Wednesday, October 20, 2010

Economic Projections Are Always Wrong

This is what I wrote in November of last year:
The OECD says that because of a weak recovery in 2010 (2.7 percent growth) and 2011 (3.9 percent), Mexico's economy won't return to 2008 levels until 2012. Unemployment will skip up to 6.5 percent next year as well. And that assuming that the US economy doesn't slip back into recession, as Obama was warning against yesterday.
Given that expectation, it was nice to see Calderón announce (at an OECD ceremony, no less) that Mexico has generated 780,000 new jobs this year, and the previous high point for jobs in Mexico has been surpassed by about 185,000, according to IMSS data. Even allowing for some monkeying with the data (not that I'm accusing, but I've heard the complaint about jobs before), that's an impressive turnaround.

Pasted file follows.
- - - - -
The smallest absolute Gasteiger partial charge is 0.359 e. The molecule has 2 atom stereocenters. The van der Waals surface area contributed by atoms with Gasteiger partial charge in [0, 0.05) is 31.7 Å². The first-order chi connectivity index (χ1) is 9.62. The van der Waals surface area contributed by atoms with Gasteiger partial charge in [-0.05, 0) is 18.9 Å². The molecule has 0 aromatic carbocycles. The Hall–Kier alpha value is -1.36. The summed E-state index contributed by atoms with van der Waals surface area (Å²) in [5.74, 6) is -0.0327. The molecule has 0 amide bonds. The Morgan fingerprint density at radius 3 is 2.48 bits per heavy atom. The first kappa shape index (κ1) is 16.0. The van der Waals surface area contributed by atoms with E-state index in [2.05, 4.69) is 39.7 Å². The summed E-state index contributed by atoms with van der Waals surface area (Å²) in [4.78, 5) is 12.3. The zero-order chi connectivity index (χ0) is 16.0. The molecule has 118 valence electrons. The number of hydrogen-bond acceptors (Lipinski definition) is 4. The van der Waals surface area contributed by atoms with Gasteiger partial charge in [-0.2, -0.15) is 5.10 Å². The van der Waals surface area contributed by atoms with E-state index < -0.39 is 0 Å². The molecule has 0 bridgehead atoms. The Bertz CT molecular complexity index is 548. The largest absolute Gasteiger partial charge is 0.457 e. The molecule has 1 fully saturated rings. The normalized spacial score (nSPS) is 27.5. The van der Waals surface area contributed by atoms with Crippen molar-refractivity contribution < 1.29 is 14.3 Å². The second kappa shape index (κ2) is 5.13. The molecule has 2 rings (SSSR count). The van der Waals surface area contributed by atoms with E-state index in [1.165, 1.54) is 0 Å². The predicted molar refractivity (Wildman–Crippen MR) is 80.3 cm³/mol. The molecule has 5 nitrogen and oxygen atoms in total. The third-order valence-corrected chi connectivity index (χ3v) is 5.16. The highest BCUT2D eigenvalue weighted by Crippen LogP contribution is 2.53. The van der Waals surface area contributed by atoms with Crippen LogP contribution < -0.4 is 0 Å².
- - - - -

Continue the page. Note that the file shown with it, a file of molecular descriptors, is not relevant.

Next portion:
I'm not sure there is any structural reason for the poor forecast (i.e. something having to do with systematic mis-weighting of certain factors), but it certainly is fitting for everyone to have underestimated the impact of the crisis on Mexico heading in, and to overstate its lingering impact during the recovery.

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